Hot Weather Safety Tips for Pet Owners
Posted on Wednesday, July 30th, 2014 at 7:00 am
The hot summer weather is going to be with us for at least a few more weeks. Pet owners need to pay close attention to their pets and make sure that the hot weather is not causing them harm. Here are some hot weather safety tips for pet owners.
How to Keep Your Pet Safe in the Summer
The Humane Society of the United States points out that you should never leave a pet inside a parked car. Not even for a minute! The temperatures inside a parked car can get dangerously hot very quickly. Please realize that leaving the air conditioning on in the car, as you dash into the store, is an insufficient way to combat the heat. Pets can, and do, die from exposure to excessive heat.
They also suggest that pet owners provide their pets with plenty of shade and ample water if the pet is going to be outside. Add some ice cubes to the water in their bowl to help them cool off. You may want to give them extra water when they come back inside from the heat. Access to water can help prevent your pet from becoming dehydrated.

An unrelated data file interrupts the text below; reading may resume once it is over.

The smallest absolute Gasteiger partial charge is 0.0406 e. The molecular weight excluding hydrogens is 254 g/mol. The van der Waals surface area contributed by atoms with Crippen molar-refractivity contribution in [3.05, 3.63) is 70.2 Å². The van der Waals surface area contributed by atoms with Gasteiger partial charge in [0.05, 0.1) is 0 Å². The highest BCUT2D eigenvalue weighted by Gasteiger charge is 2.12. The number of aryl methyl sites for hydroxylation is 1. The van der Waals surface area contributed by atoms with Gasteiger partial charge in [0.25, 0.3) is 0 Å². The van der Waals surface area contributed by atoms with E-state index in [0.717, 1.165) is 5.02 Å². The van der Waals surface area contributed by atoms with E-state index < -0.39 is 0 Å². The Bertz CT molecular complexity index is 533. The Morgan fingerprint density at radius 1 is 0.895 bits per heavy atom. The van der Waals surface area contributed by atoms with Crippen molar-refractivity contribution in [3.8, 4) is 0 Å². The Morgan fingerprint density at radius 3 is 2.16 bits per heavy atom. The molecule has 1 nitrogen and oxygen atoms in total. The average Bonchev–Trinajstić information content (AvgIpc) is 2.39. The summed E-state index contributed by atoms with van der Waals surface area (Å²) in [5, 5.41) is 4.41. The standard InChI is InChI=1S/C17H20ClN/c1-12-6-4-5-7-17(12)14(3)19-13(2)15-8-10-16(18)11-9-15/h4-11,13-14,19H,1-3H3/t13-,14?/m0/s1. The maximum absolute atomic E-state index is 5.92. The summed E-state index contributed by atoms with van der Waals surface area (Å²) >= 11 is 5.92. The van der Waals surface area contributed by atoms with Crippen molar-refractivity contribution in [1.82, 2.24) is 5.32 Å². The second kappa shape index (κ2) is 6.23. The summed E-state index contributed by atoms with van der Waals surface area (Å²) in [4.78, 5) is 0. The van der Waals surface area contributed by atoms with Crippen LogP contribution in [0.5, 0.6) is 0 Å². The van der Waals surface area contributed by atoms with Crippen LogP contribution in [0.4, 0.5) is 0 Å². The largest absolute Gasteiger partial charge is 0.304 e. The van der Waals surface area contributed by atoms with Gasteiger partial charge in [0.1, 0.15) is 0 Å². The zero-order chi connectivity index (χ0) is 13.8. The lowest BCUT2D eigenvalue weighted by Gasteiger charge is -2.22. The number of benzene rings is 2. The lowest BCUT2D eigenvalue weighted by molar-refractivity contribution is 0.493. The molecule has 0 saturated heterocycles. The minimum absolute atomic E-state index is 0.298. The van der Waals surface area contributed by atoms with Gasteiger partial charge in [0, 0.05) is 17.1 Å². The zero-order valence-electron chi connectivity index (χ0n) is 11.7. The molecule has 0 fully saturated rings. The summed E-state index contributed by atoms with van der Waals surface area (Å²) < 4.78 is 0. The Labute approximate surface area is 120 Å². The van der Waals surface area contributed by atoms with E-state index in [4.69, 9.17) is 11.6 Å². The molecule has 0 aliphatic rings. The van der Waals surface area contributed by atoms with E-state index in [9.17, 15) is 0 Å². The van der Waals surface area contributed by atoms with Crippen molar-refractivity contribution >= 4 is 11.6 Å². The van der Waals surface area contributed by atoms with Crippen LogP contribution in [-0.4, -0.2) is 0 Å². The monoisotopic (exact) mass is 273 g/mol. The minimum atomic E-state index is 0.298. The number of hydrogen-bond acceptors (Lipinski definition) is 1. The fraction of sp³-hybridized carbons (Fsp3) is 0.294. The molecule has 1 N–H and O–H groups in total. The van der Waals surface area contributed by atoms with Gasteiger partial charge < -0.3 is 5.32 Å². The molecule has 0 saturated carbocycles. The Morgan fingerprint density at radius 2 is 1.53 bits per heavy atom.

WebMD strongly recommends that you visit the veterinarian in the summer so that he or she can give your pets a check-up. Ask your vet to teach you the signs of overheating in your pet – and what to do if you see those signs. Some pet owners, whose pets spend a lot of time outdoors, may want to speak with the vet about a safe method of flea and tick control.
The ASPCA has some advice that pet owners may not have thought about. Make sure to check your window screens to ensure that they are securely attached. Always close the screen door all the way if you are going to be leaving your door open.
There is an increase of injured animals during warmer months. Cats lean against the screen on an open window. If that screen isn’t properly attached, the cat could fall out the window and become injured. Screen doors that aren’t shut all the way could enable a pet to go outside without the owner realizing it. Unattended pets can end up injured if they run into streets.
They also suggest that you pay attention when you take your pet outside for a walk. The asphalt can become painfully hot when the temperature is high. Humans are protected from this heat by their shoes. Sadly, pets can end up with burned paw pads if they walk on super-heated asphalt. The heat from the asphalt can also cause your pet’s body temperature to heat up very quickly.